My Barnacle Daughter


My 10-year old daughter draped on my left arm is where I usually find her these days. Always pressing against me, I lovingly call her my Barnacle. For a couple of months, I haven’t been able to turn to the side without tripping over her. When I’ve finally had enough, I say “barnacle!” and she scatters; that’s her cue to give me space. But more and more, I’ve come to accept Meredith’s need to be so close to her mother. This phase of physical nurturing will end long before I’m ready. 

Perhaps our pending trip to Honduras had something to do with her increasing closeness. Or perhaps this trip was a gift for us both as we approach that precipice of the teen years. Whatever the case may be, my Barnacle has been a delightful travel companion. Our first day required us to be awake and out the door before 5:30 am. After three airports, two flights, and a two hour ride in the hot van, we arrived at our hotel. Always adventurous, Meredith was immediately ready to explore our home away from home.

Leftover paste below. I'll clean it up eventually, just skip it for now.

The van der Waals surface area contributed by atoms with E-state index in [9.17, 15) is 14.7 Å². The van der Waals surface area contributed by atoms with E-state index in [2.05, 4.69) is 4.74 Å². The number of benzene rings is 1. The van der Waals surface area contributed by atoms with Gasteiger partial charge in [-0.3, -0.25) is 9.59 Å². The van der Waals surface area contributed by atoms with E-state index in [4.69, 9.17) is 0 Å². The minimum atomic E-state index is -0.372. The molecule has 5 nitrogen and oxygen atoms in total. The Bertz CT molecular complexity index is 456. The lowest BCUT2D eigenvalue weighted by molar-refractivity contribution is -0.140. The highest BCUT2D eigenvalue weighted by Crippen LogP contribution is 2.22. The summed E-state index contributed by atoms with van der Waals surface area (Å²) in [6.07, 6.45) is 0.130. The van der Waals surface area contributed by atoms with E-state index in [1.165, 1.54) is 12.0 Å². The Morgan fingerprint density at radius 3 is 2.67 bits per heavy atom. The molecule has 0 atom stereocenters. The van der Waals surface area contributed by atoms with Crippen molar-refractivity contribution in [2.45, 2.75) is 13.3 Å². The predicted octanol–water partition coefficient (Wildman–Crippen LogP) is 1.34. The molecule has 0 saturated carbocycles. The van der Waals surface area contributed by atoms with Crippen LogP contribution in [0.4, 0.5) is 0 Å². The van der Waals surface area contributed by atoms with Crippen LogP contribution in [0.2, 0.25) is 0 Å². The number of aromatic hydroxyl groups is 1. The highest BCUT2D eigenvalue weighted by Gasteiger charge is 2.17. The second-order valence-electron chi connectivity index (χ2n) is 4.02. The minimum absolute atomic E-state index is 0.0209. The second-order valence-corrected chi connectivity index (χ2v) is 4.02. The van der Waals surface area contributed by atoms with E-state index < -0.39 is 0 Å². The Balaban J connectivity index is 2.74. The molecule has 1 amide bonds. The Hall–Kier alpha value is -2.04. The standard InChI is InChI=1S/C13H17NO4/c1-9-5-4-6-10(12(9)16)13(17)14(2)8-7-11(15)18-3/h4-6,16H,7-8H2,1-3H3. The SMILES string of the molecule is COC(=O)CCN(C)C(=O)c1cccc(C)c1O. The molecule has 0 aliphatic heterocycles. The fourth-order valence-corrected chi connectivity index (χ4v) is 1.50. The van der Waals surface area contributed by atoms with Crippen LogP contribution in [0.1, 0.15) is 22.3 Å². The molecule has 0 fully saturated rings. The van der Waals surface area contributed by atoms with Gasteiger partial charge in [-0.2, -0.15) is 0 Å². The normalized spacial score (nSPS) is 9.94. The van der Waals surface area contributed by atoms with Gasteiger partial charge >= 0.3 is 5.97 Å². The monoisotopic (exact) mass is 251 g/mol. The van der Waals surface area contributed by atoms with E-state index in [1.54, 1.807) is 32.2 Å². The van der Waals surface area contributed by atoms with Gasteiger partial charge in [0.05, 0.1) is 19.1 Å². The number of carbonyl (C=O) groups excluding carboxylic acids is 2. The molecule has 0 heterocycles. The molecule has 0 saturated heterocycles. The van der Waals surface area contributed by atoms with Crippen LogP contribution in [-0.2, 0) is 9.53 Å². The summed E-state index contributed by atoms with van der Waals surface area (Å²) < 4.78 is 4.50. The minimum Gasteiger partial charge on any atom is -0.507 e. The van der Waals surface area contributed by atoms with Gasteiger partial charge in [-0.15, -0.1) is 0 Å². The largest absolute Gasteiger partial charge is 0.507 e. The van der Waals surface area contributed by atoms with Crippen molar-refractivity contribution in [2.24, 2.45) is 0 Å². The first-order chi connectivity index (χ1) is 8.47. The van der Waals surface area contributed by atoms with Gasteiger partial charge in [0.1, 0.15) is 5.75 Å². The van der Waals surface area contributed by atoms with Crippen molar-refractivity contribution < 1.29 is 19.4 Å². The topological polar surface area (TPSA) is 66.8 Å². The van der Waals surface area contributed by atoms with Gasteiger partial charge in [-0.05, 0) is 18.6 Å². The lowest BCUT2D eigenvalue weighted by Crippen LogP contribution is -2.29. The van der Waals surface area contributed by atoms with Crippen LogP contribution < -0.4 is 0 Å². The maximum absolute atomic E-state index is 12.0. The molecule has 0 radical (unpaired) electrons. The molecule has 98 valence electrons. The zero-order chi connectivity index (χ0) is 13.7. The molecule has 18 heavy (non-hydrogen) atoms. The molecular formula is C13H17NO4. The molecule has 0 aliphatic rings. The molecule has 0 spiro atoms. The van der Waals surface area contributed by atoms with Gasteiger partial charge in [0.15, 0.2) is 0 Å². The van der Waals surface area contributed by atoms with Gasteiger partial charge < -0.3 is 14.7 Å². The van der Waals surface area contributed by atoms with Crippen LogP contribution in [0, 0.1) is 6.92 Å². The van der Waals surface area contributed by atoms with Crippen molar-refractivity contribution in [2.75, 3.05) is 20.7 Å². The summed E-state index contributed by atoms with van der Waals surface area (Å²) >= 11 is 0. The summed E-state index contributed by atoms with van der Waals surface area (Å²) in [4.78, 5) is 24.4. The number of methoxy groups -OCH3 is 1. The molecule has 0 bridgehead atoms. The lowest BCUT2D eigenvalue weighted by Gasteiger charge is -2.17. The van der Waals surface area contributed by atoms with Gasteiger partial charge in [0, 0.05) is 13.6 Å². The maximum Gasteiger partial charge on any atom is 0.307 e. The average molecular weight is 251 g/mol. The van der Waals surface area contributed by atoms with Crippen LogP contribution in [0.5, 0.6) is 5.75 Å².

We spent our first two full days at the children’s village, getting to know the kids, learning dozens of names and faces, and battling house-fly sized mosquitoes and 100% equatorial humidity. My daughter has amazed me at every step. Especially those that took her away from me. My near-constant companion has been largely on her own, playing games, helping the kids write letters to their sponsors, teaching boys to make friendship bracelets, helping house mommies make fresh tortillas. Before she even met the kids, she volunteered to lead a devotional for the whole group, then practiced for two days to be ready. 

I am so proud of this young lady and grateful to watch her in an element that suits her so well. Her cheerfulness, teamwork, and commitment to the task inspire me to work harder. Her desire to know God’s Word and to share His truths encourages my anxious mother’s heart. But her God-given potential matched with her internal drive terrify me. As much as I want her to grow into the woman she is meant to be, I dread when I no longer feel the press of my little Barnacle.

So for now, we will make memories enough to carry us both …

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